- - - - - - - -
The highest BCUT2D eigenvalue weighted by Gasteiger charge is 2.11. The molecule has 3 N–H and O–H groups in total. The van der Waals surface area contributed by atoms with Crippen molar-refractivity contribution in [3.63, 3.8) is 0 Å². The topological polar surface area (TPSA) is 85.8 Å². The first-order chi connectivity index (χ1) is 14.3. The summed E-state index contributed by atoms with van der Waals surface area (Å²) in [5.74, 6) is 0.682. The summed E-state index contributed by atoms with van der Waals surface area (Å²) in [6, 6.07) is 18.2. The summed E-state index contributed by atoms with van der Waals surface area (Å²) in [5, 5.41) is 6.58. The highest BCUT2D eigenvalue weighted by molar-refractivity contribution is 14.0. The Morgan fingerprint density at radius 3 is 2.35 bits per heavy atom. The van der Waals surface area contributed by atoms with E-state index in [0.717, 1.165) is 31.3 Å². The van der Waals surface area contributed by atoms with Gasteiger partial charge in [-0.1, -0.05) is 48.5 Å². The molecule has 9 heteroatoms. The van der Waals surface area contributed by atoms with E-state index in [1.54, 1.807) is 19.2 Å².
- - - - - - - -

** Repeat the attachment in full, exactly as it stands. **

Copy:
The highest BCUT2D eigenvalue weighted by Gasteiger charge is 2.11. The molecule has 3 N–H and O–H groups in total. The van der Waals surface area contributed by atoms with Crippen molar-refractivity contribution in [3.63, 3.8) is 0 Å². The topological polar surface area (TPSA) is 85.8 Å². The first-order chi connectivity index (χ1) is 14.3. The summed E-state index contributed by atoms with van der Waals surface area (Å²) in [5.74, 6) is 0.682. The summed E-state index contributed by atoms with van der Waals surface area (Å²) in [6, 6.07) is 18.2. The summed E-state index contributed by atoms with van der Waals surface area (Å²) in [5, 5.41) is 6.58. The highest BCUT2D eigenvalue weighted by molar-refractivity contribution is 14.0. The Morgan fingerprint density at radius 3 is 2.35 bits per heavy atom. The van der Waals surface area contributed by atoms with E-state index in [0.717, 1.165) is 31.3 Å². The van der Waals surface area contributed by atoms with Gasteiger partial charge in [-0.1, -0.05) is 48.5 Å². The molecule has 9 heteroatoms. The van der Waals surface area contributed by atoms with E-state index in [1.54, 1.807) is 19.2 Å².